Norwegians losing top spot in English: report

Richard Orange
Richard Orange - [email protected] • 8 Nov, 2013 Updated Fri 8 Nov 2013 08:06 CEST
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Norwegians risk losing their place at the top of the class when it comes to speaking English, with a new study reporting a decline in proficiency rivalled in Europe only by France.

Norwegians, who ranked as the world's best English speakers in the first English Proficiency Index from Education First (EF) in 2011, have since slipped behind the Swedes, and now have The Netherlands and Estonia hot on their heels. 
The country's people have shed 2.49 points since the first study in 2011, a drop rivalled in Europe only by France, who lost 2.63 points. 
"We can see that Norway is steadily going down in the index," Lena Sjøttem, the head of EF in Norway told The Local. "This will help wake people up."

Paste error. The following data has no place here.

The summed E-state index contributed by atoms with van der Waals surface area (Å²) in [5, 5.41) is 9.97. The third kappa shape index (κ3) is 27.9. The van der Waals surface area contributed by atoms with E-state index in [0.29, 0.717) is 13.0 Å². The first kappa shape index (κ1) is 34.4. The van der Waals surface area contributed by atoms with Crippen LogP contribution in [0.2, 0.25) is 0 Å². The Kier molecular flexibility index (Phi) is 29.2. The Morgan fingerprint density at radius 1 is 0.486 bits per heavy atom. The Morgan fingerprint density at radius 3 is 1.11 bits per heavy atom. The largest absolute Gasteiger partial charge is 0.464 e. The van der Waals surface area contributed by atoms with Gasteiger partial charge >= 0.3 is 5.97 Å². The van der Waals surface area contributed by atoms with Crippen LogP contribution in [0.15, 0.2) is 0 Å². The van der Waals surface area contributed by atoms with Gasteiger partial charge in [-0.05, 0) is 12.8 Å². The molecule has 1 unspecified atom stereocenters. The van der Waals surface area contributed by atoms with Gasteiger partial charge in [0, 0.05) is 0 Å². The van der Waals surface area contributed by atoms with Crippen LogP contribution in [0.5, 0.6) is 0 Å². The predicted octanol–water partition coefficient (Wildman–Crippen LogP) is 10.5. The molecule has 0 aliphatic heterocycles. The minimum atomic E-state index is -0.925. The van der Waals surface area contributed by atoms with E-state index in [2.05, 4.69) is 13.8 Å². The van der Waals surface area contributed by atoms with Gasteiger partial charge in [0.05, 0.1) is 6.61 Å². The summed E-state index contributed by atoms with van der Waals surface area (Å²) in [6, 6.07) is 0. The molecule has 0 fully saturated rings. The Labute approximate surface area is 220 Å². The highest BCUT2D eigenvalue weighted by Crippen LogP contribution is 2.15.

The good news is that Norwegians are still the second best speakers of English as a second language. And country has recovered somewhat from last year's survey, which showed it falling to fifth place.
But with The Netherlands, Estonia, Denmark, Austria and Finland only fractions of a percentage point behind it, it may only be a matter of time before it falls again. 
The language test quizzed 750,000 people from 60 countries around the world, and the Nordic nations scored prominently, with Norway followed by the Netherlands, Estonia, Denmark, Austria and Finland.
Sjøttem said Sweden's government and schools did more to promote English learning than Norwegian authorities.
"We see that the focus on English language has declined in Norway. We tend to believe in Norway that we are good at English, because our spoken English is quite good, but out written English is a problem in many cases." 
She pointed out that the Swedish government offers scholarships and loans for students going abroad and learning languages, while Norway's government does not.  



Richard Orange 2013/11/08 08:06

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